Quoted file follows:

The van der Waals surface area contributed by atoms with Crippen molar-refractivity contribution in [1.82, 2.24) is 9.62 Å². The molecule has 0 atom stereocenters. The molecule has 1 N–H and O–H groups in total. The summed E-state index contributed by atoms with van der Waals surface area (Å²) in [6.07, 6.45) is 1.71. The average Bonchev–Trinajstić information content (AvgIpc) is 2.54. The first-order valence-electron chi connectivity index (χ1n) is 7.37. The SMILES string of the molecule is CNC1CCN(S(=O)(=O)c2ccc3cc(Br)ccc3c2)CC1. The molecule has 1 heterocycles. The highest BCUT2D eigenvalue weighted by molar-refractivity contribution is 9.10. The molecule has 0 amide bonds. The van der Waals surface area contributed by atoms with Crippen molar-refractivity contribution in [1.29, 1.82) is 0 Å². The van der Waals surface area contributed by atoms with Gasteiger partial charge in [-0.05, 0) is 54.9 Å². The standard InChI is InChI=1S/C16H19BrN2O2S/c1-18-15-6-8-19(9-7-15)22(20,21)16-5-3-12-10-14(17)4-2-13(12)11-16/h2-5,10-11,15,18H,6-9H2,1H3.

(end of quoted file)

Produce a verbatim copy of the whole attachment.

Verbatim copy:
The van der Waals surface area contributed by atoms with Crippen molar-refractivity contribution in [1.82, 2.24) is 9.62 Å². The molecule has 0 atom stereocenters. The molecule has 1 N–H and O–H groups in total. The summed E-state index contributed by atoms with van der Waals surface area (Å²) in [6.07, 6.45) is 1.71. The average Bonchev–Trinajstić information content (AvgIpc) is 2.54. The first-order valence-electron chi connectivity index (χ1n) is 7.37. The SMILES string of the molecule is CNC1CCN(S(=O)(=O)c2ccc3cc(Br)ccc3c2)CC1. The molecule has 1 heterocycles. The highest BCUT2D eigenvalue weighted by molar-refractivity contribution is 9.10. The molecule has 0 amide bonds. The van der Waals surface area contributed by atoms with Crippen molar-refractivity contribution in [1.29, 1.82) is 0 Å². The van der Waals surface area contributed by atoms with Gasteiger partial charge in [-0.05, 0) is 54.9 Å². The standard InChI is InChI=1S/C16H19BrN2O2S/c1-18-15-6-8-19(9-7-15)22(20,21)16-5-3-12-10-14(17)4-2-13(12)11-16/h2-5,10-11,15,18H,6-9H2,1H3.